4. Common biological and microbiological agents include germ transmission and cross-contamination of foodborne pathogens. Germs that may cause illness are spread by hands, and illnesses can be passed around among co-workers.


Although you can’t eliminate these irritants from your facility, you can reduce the impact they have on your workers’ skin by providing the mildest, effective hand cleanser plus an alcohol-based instant hand sanitizer, coupled with a professional skin conditioner.

Proper washing

Aside from skin irritants, other factors such as providing workers with a weak bathroom lotion soap to clean grease and oil from their hands, can contribute to the dermatitis problem.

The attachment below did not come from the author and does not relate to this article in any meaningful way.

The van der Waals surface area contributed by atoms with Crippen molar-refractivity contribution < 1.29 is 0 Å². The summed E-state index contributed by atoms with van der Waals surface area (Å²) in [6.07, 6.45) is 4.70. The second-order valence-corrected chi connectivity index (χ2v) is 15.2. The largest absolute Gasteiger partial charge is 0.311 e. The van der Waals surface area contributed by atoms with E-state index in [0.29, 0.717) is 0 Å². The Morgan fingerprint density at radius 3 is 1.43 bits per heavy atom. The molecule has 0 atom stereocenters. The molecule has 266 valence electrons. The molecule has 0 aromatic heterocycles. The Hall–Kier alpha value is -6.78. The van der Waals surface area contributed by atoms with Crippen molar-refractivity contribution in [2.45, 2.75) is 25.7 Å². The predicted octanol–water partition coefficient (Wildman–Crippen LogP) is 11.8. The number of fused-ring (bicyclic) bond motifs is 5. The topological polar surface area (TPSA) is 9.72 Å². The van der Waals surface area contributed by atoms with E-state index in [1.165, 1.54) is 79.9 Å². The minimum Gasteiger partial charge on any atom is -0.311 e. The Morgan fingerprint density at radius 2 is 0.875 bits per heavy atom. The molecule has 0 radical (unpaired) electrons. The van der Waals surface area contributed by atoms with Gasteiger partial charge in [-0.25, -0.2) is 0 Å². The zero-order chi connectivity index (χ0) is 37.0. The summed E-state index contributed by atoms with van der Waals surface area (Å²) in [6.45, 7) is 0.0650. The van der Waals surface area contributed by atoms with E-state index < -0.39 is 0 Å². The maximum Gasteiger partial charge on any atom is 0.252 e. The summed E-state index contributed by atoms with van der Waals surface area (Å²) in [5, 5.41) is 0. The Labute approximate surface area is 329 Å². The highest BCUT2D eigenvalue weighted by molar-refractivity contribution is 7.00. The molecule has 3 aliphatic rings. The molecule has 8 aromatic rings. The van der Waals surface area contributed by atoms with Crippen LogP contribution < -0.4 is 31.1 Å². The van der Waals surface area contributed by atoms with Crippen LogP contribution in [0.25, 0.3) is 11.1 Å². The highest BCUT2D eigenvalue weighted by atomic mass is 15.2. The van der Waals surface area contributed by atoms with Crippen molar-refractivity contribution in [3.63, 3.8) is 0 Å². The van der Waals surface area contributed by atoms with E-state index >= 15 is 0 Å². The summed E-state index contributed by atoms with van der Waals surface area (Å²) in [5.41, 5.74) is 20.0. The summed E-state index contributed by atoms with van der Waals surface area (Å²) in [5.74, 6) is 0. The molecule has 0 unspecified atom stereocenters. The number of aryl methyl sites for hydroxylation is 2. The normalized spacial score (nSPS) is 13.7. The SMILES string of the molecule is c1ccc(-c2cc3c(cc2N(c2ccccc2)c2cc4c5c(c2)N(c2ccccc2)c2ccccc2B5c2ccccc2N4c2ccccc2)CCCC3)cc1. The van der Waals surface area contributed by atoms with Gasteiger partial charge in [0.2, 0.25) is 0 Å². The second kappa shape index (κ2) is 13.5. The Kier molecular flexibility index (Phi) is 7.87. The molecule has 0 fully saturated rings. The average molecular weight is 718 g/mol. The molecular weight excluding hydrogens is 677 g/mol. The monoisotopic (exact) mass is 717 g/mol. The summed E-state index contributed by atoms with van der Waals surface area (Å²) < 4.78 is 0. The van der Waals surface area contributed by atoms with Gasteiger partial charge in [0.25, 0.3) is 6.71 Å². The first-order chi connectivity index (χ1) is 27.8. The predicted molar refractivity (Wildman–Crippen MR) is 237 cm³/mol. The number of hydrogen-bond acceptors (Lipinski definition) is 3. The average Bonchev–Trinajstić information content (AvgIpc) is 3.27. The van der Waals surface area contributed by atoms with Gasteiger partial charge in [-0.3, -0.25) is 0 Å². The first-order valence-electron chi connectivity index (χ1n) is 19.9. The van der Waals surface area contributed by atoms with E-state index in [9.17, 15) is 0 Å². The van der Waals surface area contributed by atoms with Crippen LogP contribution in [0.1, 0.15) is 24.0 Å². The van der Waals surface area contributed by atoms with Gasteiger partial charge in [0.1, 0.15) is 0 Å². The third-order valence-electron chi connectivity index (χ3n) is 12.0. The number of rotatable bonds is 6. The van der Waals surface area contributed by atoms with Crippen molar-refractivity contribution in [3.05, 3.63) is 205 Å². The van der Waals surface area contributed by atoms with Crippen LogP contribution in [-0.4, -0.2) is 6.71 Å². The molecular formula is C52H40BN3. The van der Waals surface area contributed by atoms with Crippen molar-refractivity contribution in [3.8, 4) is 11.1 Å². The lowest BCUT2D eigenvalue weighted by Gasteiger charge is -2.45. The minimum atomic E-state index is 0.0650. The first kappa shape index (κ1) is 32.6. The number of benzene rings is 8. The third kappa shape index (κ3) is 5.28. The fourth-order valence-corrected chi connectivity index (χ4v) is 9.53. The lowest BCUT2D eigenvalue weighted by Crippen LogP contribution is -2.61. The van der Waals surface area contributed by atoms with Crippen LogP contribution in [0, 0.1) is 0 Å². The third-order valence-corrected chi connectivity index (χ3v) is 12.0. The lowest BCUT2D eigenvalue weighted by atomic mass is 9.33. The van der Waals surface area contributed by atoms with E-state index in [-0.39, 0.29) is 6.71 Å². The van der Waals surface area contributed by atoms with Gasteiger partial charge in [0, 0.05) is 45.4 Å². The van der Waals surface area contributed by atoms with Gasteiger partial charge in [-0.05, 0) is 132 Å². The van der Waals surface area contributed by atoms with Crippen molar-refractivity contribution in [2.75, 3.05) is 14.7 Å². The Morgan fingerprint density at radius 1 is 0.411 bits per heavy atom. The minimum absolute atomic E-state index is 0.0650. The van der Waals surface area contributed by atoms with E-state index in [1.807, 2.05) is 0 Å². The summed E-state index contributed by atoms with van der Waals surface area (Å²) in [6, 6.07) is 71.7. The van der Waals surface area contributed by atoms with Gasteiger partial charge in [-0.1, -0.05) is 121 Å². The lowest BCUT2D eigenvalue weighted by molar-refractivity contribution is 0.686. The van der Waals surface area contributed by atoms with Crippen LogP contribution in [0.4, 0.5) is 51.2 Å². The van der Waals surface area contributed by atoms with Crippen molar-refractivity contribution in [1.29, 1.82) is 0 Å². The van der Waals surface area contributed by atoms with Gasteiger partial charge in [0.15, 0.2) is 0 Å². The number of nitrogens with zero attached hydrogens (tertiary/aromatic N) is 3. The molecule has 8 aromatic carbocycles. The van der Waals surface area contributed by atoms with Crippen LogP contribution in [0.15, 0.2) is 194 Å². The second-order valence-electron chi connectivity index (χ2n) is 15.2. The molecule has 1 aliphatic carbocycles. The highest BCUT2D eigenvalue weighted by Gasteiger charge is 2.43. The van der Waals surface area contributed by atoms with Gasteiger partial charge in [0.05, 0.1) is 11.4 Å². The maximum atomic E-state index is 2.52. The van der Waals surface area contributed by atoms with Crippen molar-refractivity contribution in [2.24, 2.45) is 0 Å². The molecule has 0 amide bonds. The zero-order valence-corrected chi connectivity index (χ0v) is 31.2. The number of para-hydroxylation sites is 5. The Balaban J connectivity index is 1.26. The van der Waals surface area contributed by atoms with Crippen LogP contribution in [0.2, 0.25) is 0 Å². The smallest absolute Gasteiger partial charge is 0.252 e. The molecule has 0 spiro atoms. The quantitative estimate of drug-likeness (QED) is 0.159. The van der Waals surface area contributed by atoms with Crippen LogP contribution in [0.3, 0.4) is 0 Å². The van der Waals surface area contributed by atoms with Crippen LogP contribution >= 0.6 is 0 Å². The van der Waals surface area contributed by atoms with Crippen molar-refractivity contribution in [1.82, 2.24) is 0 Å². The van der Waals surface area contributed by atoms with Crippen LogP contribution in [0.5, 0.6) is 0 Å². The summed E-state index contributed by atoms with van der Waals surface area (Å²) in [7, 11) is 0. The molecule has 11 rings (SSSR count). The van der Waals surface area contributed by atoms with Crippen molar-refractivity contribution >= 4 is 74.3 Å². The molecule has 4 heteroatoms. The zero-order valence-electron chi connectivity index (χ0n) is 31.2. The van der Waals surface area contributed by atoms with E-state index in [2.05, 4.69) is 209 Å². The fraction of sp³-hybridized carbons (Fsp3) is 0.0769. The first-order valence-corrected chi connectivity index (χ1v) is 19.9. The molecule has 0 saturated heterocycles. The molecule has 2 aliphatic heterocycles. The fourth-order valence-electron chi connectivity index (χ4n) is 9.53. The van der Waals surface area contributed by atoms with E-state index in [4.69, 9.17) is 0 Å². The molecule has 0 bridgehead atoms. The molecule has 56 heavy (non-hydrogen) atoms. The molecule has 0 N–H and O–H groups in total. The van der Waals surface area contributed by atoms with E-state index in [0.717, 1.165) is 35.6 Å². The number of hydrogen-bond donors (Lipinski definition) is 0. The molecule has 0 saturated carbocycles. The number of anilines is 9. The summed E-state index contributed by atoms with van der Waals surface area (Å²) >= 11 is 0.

If workers don’t have convenient access to appropriate hand cleansers, irritants could remain on their skin for prolonged periods of time. This could allow dermal absorption or cause dry, irritated or damaged skin. Unauthorized cleansers like solvents or detergents are often used because the correct cleansers are not available or conveniently located. This could cause damage to skin, resulting in dry, irritated or even cracked skin.

Barrier creams can provide a false sense of security. The FDA (Food and Drug Administration) is not aware of any evidence that so-called “barrier” products are generally recognized as safe and effective. In 2000, the FDA, Center for Drug Evaluation and Research, Office of Compliance, issued warning letters to several companies who were marketing products with purported protective (barrier) properties.4By using barrier creams, workers may not be getting the protection they think they are, which could lead to damaged skin.